Got my new water heater (not 100% necessary to replace it, but I did anyway.) It is ready to install too.

Have my aluminum sheets (two 4x8 0.060 pieces) and ordered a new saw blade which arrives tomorrow. I'll get to cutting the doors tomorrow. The hardest part of that will be the openings for the latches and the water heater, but they should not be totally hard to do.

Once my skins are done, it is off to paint them. Once painted I figure a day to put it all back together with hopes the paint will match!

OK, the best part of the post for everyone. Paint...

Originally the coach was painted with Diamont. That is a BASF paint. Today Diamont dealers can't even lookup our paint codes!

But... it turns out that NAPA has the paint codes in their database, and can mix the colors using Martin Senour paint. However, not every NAPA store has the Martin Senour paint system, you have to check around. I ended up going to three NAPA stores to find one that had that paint. The final store was an hour's drive away, but once I got there they had no problems at all mixing it all up for me. Best bet: if you have those four digit Diamont codes, call and find the nearest NAPA store that mixes Martin Senour paint! (The store I used was in Greenfield MA.)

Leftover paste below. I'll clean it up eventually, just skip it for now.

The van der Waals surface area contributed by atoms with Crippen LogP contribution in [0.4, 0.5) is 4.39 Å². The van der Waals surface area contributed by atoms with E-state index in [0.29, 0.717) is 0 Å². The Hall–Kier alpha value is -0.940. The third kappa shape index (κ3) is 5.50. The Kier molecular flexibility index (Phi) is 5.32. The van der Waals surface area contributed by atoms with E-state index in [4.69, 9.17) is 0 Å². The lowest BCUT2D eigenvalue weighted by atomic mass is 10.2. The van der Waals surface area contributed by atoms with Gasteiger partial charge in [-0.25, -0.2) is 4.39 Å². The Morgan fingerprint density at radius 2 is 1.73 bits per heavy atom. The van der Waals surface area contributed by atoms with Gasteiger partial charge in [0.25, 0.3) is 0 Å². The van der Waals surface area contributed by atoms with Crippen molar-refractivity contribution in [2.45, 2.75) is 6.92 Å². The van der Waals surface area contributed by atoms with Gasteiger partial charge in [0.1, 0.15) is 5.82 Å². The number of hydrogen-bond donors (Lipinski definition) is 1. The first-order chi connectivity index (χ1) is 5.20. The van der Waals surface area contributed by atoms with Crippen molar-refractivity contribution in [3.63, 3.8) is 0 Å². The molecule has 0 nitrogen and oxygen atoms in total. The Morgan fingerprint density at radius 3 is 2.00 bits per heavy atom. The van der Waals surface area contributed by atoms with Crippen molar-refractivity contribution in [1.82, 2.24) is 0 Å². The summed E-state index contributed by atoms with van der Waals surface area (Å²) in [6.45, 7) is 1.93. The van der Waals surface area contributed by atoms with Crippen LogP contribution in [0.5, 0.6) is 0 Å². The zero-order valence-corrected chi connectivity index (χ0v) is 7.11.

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Old 10-17-2019, 04:52 PM   #13
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Next to last followup...
  1. I could not find one of the doors. So I gave up (smart move!)
  2. I found the skin was 0.060 aluminum sheet. This is very common.
  3. I went to a local sign/lettering guy who is a great friend. We ordered two 4x8 sheets of 0.060 white enamel painted. Total cost for the two was about $190 though you'd pay more if you don't have a friend who has a source!
  4. I de-skinned my doors. Bit complicated, but not impossible by any stretch.
  1. Remove doors from RV. Side hinge doors, remove hinge screws (painful!) for the top hinged doors you lift the door to slightly more than horizontal, and push in towards the RV. Kind of tricky, but they will come out with some play.
  2. Remove the fender. As with top hinged doors (the fender is also top hinged) you can remove the mount/hinge, or as I did just remove the screws into the fiberglass fender and lift it off.
  3. In the shop, I drilled out all the rivets holding the door skins to the door frames. The side hinged doors have a 90 degree bend at the top and rivets along the top. The top hinged doors have rivets on the outside into the door frame. Inspect for missed rivets! Punch the rivets into the frame after drilling the heads off.